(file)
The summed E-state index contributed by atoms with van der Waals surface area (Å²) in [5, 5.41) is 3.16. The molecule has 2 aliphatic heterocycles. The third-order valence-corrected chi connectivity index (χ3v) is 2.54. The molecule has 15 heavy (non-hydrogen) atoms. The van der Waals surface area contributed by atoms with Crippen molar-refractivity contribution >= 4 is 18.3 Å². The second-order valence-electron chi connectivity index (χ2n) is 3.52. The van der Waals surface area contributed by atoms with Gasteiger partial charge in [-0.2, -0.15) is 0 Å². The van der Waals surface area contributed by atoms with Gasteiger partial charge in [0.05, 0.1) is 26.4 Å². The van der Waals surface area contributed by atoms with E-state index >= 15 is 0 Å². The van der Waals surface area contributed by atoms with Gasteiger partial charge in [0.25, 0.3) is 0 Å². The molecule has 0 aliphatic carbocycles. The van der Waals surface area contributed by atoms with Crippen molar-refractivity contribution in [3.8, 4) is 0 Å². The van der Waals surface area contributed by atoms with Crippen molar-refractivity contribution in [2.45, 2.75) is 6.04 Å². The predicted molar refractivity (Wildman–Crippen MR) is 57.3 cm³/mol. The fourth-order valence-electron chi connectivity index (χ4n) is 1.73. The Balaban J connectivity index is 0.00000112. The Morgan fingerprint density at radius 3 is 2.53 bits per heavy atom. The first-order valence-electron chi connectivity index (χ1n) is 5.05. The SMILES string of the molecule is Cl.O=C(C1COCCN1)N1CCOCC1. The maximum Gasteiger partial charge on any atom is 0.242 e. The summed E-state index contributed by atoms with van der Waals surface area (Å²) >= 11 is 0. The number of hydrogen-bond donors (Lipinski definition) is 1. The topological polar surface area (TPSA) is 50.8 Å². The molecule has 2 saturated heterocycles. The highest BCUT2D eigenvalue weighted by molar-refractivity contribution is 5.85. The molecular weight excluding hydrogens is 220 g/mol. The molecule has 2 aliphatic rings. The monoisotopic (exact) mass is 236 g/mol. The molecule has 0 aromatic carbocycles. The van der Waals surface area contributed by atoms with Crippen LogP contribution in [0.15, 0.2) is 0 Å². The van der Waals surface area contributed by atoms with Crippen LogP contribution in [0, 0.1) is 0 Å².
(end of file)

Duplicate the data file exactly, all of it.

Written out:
The summed E-state index contributed by atoms with van der Waals surface area (Å²) in [5, 5.41) is 3.16. The molecule has 2 aliphatic heterocycles. The third-order valence-corrected chi connectivity index (χ3v) is 2.54. The molecule has 15 heavy (non-hydrogen) atoms. The van der Waals surface area contributed by atoms with Crippen molar-refractivity contribution >= 4 is 18.3 Å². The second-order valence-electron chi connectivity index (χ2n) is 3.52. The van der Waals surface area contributed by atoms with Gasteiger partial charge in [-0.2, -0.15) is 0 Å². The van der Waals surface area contributed by atoms with Gasteiger partial charge in [0.05, 0.1) is 26.4 Å². The van der Waals surface area contributed by atoms with E-state index >= 15 is 0 Å². The van der Waals surface area contributed by atoms with Gasteiger partial charge in [0.25, 0.3) is 0 Å². The molecule has 0 aliphatic carbocycles. The van der Waals surface area contributed by atoms with Crippen molar-refractivity contribution in [3.8, 4) is 0 Å². The van der Waals surface area contributed by atoms with Crippen molar-refractivity contribution in [2.45, 2.75) is 6.04 Å². The predicted molar refractivity (Wildman–Crippen MR) is 57.3 cm³/mol. The fourth-order valence-electron chi connectivity index (χ4n) is 1.73. The Balaban J connectivity index is 0.00000112. The Morgan fingerprint density at radius 3 is 2.53 bits per heavy atom. The first-order valence-electron chi connectivity index (χ1n) is 5.05. The SMILES string of the molecule is Cl.O=C(C1COCCN1)N1CCOCC1. The maximum Gasteiger partial charge on any atom is 0.242 e. The summed E-state index contributed by atoms with van der Waals surface area (Å²) >= 11 is 0. The number of hydrogen-bond donors (Lipinski definition) is 1. The topological polar surface area (TPSA) is 50.8 Å². The molecule has 2 saturated heterocycles. The highest BCUT2D eigenvalue weighted by molar-refractivity contribution is 5.85. The molecular weight excluding hydrogens is 220 g/mol. The molecule has 2 aliphatic rings. The monoisotopic (exact) mass is 236 g/mol. The molecule has 0 aromatic carbocycles. The van der Waals surface area contributed by atoms with Crippen LogP contribution in [0.15, 0.2) is 0 Å². The van der Waals surface area contributed by atoms with Crippen LogP contribution in [0, 0.1) is 0 Å².